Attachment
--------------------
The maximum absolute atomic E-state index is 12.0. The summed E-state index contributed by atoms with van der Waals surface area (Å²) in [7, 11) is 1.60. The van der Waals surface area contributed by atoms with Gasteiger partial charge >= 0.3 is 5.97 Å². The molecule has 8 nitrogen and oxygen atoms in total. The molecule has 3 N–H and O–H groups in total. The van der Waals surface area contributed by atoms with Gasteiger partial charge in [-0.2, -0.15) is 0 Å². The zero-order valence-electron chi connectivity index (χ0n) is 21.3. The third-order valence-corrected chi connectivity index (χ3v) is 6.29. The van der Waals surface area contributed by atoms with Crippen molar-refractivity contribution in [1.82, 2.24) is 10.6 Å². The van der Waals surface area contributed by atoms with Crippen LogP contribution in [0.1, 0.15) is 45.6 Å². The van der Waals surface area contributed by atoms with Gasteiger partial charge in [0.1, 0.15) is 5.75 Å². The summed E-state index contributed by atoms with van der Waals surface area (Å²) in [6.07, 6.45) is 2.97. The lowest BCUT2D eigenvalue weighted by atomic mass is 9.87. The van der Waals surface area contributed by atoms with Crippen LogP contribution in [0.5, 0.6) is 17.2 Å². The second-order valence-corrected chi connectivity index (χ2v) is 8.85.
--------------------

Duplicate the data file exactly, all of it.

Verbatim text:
The maximum absolute atomic E-state index is 12.0. The summed E-state index contributed by atoms with van der Waals surface area (Å²) in [7, 11) is 1.60. The van der Waals surface area contributed by atoms with Gasteiger partial charge >= 0.3 is 5.97 Å². The molecule has 8 nitrogen and oxygen atoms in total. The molecule has 3 N–H and O–H groups in total. The van der Waals surface area contributed by atoms with Gasteiger partial charge in [-0.2, -0.15) is 0 Å². The zero-order valence-electron chi connectivity index (χ0n) is 21.3. The third-order valence-corrected chi connectivity index (χ3v) is 6.29. The van der Waals surface area contributed by atoms with Crippen molar-refractivity contribution in [1.82, 2.24) is 10.6 Å². The van der Waals surface area contributed by atoms with Crippen LogP contribution in [0.1, 0.15) is 45.6 Å². The van der Waals surface area contributed by atoms with Gasteiger partial charge in [0.1, 0.15) is 5.75 Å². The summed E-state index contributed by atoms with van der Waals surface area (Å²) in [6.07, 6.45) is 2.97. The lowest BCUT2D eigenvalue weighted by atomic mass is 9.87. The van der Waals surface area contributed by atoms with Crippen LogP contribution in [0.5, 0.6) is 17.2 Å². The second-order valence-corrected chi connectivity index (χ2v) is 8.85.